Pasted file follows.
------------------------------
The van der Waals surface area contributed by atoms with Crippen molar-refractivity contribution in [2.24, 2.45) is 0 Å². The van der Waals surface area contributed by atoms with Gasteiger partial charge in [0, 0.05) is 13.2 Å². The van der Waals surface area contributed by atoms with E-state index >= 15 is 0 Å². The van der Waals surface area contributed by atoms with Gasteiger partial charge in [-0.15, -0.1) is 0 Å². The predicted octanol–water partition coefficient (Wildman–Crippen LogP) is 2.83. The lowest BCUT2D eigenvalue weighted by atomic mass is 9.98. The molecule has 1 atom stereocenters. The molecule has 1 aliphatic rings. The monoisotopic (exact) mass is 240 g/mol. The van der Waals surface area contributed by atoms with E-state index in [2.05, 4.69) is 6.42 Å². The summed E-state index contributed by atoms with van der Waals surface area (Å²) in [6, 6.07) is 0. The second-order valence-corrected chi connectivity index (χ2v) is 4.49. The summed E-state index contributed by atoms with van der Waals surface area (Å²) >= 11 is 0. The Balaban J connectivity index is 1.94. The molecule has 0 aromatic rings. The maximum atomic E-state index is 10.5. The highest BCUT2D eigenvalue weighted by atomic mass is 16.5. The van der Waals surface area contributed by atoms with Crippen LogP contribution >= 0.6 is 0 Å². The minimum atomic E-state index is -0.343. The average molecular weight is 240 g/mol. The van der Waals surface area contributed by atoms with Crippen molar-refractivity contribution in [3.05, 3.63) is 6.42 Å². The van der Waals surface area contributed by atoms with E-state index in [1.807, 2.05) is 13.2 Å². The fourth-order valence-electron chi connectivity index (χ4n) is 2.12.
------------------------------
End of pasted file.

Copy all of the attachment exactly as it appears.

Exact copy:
The van der Waals surface area contributed by atoms with Crippen molar-refractivity contribution in [2.24, 2.45) is 0 Å². The van der Waals surface area contributed by atoms with Gasteiger partial charge in [0, 0.05) is 13.2 Å². The van der Waals surface area contributed by atoms with E-state index >= 15 is 0 Å². The van der Waals surface area contributed by atoms with Gasteiger partial charge in [-0.15, -0.1) is 0 Å². The predicted octanol–water partition coefficient (Wildman–Crippen LogP) is 2.83. The lowest BCUT2D eigenvalue weighted by atomic mass is 9.98. The molecule has 1 atom stereocenters. The molecule has 1 aliphatic rings. The monoisotopic (exact) mass is 240 g/mol. The van der Waals surface area contributed by atoms with E-state index in [2.05, 4.69) is 6.42 Å². The summed E-state index contributed by atoms with van der Waals surface area (Å²) in [6, 6.07) is 0. The second-order valence-corrected chi connectivity index (χ2v) is 4.49. The summed E-state index contributed by atoms with van der Waals surface area (Å²) >= 11 is 0. The Balaban J connectivity index is 1.94. The molecule has 0 aromatic rings. The maximum atomic E-state index is 10.5. The highest BCUT2D eigenvalue weighted by atomic mass is 16.5. The van der Waals surface area contributed by atoms with Crippen LogP contribution >= 0.6 is 0 Å². The minimum atomic E-state index is -0.343. The average molecular weight is 240 g/mol. The van der Waals surface area contributed by atoms with Crippen molar-refractivity contribution in [3.05, 3.63) is 6.42 Å². The van der Waals surface area contributed by atoms with E-state index in [1.807, 2.05) is 13.2 Å². The fourth-order valence-electron chi connectivity index (χ4n) is 2.12.